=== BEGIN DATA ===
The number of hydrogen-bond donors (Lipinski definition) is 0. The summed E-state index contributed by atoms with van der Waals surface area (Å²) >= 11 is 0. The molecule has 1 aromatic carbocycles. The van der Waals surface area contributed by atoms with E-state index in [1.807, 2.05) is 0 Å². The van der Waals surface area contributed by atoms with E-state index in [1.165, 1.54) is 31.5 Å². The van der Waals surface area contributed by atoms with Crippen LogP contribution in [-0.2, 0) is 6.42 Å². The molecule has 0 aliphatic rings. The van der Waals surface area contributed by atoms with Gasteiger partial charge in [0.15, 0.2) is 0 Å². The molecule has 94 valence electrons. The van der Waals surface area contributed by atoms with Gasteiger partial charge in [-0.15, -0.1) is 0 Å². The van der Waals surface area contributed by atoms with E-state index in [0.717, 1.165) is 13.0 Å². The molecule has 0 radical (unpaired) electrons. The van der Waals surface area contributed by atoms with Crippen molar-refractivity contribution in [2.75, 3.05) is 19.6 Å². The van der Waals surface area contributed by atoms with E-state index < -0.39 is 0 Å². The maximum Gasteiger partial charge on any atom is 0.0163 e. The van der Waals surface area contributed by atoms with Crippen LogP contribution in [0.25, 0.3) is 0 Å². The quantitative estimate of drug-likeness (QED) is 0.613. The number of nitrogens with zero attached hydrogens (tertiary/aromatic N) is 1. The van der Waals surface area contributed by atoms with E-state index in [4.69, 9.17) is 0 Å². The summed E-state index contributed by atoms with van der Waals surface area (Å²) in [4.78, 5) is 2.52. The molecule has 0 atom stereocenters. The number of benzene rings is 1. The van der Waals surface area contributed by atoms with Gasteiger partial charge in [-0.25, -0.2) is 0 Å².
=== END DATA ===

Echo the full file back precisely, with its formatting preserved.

The number of hydrogen-bond donors (Lipinski definition) is 0. The summed E-state index contributed by atoms with van der Waals surface area (Å²) >= 11 is 0. The molecule has 1 aromatic carbocycles. The van der Waals surface area contributed by atoms with E-state index in [1.807, 2.05) is 0 Å². The van der Waals surface area contributed by atoms with E-state index in [1.165, 1.54) is 31.5 Å². The van der Waals surface area contributed by atoms with Crippen LogP contribution in [-0.2, 0) is 6.42 Å². The molecule has 0 aliphatic rings. The van der Waals surface area contributed by atoms with Gasteiger partial charge in [0.15, 0.2) is 0 Å². The molecule has 94 valence electrons. The van der Waals surface area contributed by atoms with Gasteiger partial charge in [-0.15, -0.1) is 0 Å². The van der Waals surface area contributed by atoms with E-state index in [0.717, 1.165) is 13.0 Å². The molecule has 0 radical (unpaired) electrons. The van der Waals surface area contributed by atoms with Crippen molar-refractivity contribution in [2.75, 3.05) is 19.6 Å². The van der Waals surface area contributed by atoms with E-state index < -0.39 is 0 Å². The maximum Gasteiger partial charge on any atom is 0.0163 e. The van der Waals surface area contributed by atoms with Crippen LogP contribution in [0.25, 0.3) is 0 Å². The quantitative estimate of drug-likeness (QED) is 0.613. The number of nitrogens with zero attached hydrogens (tertiary/aromatic N) is 1. The van der Waals surface area contributed by atoms with E-state index in [4.69, 9.17) is 0 Å². The summed E-state index contributed by atoms with van der Waals surface area (Å²) in [4.78, 5) is 2.52. The molecule has 0 atom stereocenters. The number of benzene rings is 1. The van der Waals surface area contributed by atoms with Gasteiger partial charge in [-0.25, -0.2) is 0 Å².